Bror @19 – No one forfeits rights with which he has been endowed by his Creator, if such is the source of said rights. So the Decl of Indep says. I suspect we don’t really believe that any more, or assume it’s a parochial truth, not a universal one. But one can have those rights abridged by due process of law. “Terrorists” can have their liberty, perhaps even their lives, taken, but only through a transparent, reviewable legal process, not through torture or indefinite pretrial confinement. But I’m simplistic.

  • Isolationism, like many other political issues, is a convenient mask for political hypocrisy, wherein one side will accuse the other of it, while practicing it themselves while in power.

  • Cincinnatus,
    I have read Edmund Burke, and of course he is a conservative in some sense of the word. But what he was conserving isn’t necessarily what I am interested in conserving. Though I do remember finding some of his ideas to be intriguing.
    I’m rather a bit more interested in conserving the principles upon which our American forefathers established this country, which broke from Edmund Burke’s and the principles which governed England.
    And as a matter of fact, I do believe that Christ having died and shed his blood for a person does merit the consideration that if my lord and savior found them worth dying for, I might find them worth treating with some dignity, with the idea that perhaps if I am to do unto others as I would have them do unto me, I should respect the individual rights in them that I hold dear to myself. I screw that up more often than not, but yeah, I believe that nonetheless.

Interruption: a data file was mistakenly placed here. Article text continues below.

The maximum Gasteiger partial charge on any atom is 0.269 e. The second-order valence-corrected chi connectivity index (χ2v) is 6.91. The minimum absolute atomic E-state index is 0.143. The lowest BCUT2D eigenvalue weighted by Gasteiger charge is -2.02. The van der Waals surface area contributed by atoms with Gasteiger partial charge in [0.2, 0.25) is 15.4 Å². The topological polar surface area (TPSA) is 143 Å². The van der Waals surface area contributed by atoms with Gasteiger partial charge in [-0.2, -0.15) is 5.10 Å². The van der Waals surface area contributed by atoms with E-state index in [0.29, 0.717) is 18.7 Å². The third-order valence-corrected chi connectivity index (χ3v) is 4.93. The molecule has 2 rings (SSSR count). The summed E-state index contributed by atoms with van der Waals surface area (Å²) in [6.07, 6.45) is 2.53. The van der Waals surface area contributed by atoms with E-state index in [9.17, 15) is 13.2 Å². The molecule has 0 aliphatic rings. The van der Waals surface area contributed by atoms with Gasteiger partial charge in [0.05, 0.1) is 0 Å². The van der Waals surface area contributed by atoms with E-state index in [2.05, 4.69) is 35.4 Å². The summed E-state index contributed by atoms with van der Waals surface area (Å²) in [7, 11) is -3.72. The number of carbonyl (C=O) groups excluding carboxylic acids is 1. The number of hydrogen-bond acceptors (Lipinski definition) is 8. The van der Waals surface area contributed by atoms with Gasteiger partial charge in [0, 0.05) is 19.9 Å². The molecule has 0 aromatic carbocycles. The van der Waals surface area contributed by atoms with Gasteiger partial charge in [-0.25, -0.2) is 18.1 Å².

• kerner

    +1 Bror.

  • Cincinnatus


    If I have time later, I’ll respond to kerner. For now, I’ll say this: everything of which you speak–the Christian obligation to treat others with love, etc.–has nothing to do with rights but everything to do with duties. The discourse of rights is self-oriented; the discourse of duties is other-oriented. The difference is subtle, but crucial. To consider how crucial the distinction is, Christ may have had a duty to shed his blood for my sins, but I have/had no right to demand that Christ shed his blood for my sins.

    By the way, what are you interested in conserving? Obviously, I doubt you share Burke’s admiration for the monarchy, but the rest of his conservatism served as the theoretical basis for the recovery of American conservative thought in the twentieth century. Moreover, depending on which “forefathers” you’re reading (i.e., not Jefferson), they certainly did not break with Burke’s principles. The American revolution was nothing if not an attempt to preserve English–not natural or human–rights and liberties.

  • Cincinnatus

    J. Dean@25:

    That would be true if any party in American government had practiced anything even remotely resembling isolationism in the past 80 years. Sadly, that’s not the case. Name an isolationist Congress or Presidency since 1930.

  • helen

    Patrick says…
    Just talked to some Afghan war vets just back in the US. What they told me was appalling. They know we are fighting for absolutely nothing, and doing so in such a way as to expose them to the most danger. I was told the Afghans don’t want us there unless we are giving them handouts.

    The Brits found this out a couple of centuries ago. Kipling wrote about it before 1900.
    It is a pity that nobody in the US government reads history or literature any more!